The Original Story

An advisor for TechNovator, Wlodek Laskowski, who has an artificial cardiac pacemaker, was the first to request the possibility of charging implantable devices. The team explains how Wlodek was frustrated to have to undergo surgery every five to seven years in order to replace the device after the battery neared its end. During these early days, the team would explore the devices on the market and open them up to see how they were constructed. Ruslana shares more on this, “We know that an artificial cardiac pacemaker has three batteries inside – two large batteries and additional a backup battery. Pacemakers can protect people from a heart attack but they have disadvantages. We believe in having only one battery and one which can be charged inside the body.”

TechNovator tried to improve existing methods of energy transfer and realized that it was impossible to meet the needs of corporates trying to improve the existing methods of energy transfer. Once they had successfully created their wireless charging technology, they began to ask the question on whether it is possible to commercialize it. They concluded that it was absolutely possible following a test in water. “We used water as one of the first tests because the human body is made up of roughly 80% water.” Ruslana explains. “We tried up to a distance of 18cm and it was still able to charge.”

Powered by Research 

An analysis by the team found that the global market for implantable devices is worth more than 30 billion dollars. Solomiya, who is focused on business development, explains more about this research, “We have the technology in our arms and want to bring it to everyone. It’s deep tech so it takes longer to get to market, but we truly believe we can help millions of people. Now we are focusing on finding the right partners for collaboration.” Vladislav, who heads up their partnership activity, adds, “This can include a company who produces implantable devices or other businesses who operate in related scientific fields. We are ready to start collaborating and bring our technology into existing products.” Ruslana, nods as her team describe what they are aiming for before concluding, “We’re also happy to work with medical universities. This is especially important as we’re keen to test and provide research based on our technology. We see this as the next step before we embark on ethical animal trials but the two could work together as some universities have a base of animals that are available for such trials.”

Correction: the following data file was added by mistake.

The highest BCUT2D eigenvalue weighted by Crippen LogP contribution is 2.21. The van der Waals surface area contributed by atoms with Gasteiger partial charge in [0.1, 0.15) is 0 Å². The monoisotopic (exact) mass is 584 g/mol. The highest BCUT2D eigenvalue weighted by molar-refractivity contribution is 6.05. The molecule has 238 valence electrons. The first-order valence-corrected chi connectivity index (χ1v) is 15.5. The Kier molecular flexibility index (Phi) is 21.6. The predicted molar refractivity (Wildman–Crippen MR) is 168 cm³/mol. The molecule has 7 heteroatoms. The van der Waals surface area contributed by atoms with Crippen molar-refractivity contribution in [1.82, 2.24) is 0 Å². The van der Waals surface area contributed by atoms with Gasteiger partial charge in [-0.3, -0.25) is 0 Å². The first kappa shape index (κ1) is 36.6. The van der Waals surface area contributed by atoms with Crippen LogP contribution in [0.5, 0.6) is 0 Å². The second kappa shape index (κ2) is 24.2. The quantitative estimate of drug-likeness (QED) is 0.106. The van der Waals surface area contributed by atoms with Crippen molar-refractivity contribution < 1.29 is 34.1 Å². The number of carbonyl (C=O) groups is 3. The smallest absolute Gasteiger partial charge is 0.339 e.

TechNovator also wants to gain recognition within scientific papers and are quite open to this at each stage of their journey. They foresee clinical human trials taking place further down the line. “At the same time we are organizing a certification process to prove that the different stages of the technology are safe.” Ruslana summaries.

An International Team

Ruslana Dovzhyk technovator

Ruslana, who is originally from Poland, and where the technology was created, is responsible for all the goals and success in bringing TechNovator to market. Solomiya focuses on marketing and finding the right people to talk to at the right time about their solution. Originally from Spain, she can be found at many related fairs and conferences as the team searches for contacts to help promote their solution. Solomiya is joined by Vladislav from Bulgaria who was employed just before they joined Vision Health Pioneers Incubator. He shares, “It was Ruslana who inspired me to join them and assist the project. I love using my skills to promote what we are doing and find the right partners.” Last but not least is Oleksii from Ukraine who is a Technical Engineer. With his skills in electronics, Oleksii is also closely working with further team members based in Poland.

This wider team is not part of the program but is essential to the growth of TechNovator. Their Research & Development sector of the business includes six engineers who are working on different stages, such as the receiving and transmitting aspect of the technology. Oleksii acts as the bridge between the business on the technical side and can support them with learnings developed by the team here in Berlin.

Oleksii Hrebennykov - TechNovator healthcare startup
Solomiya Kovalchyk Kruk - startup Technovator cohort 5 - Vision Health Pioneers Incubator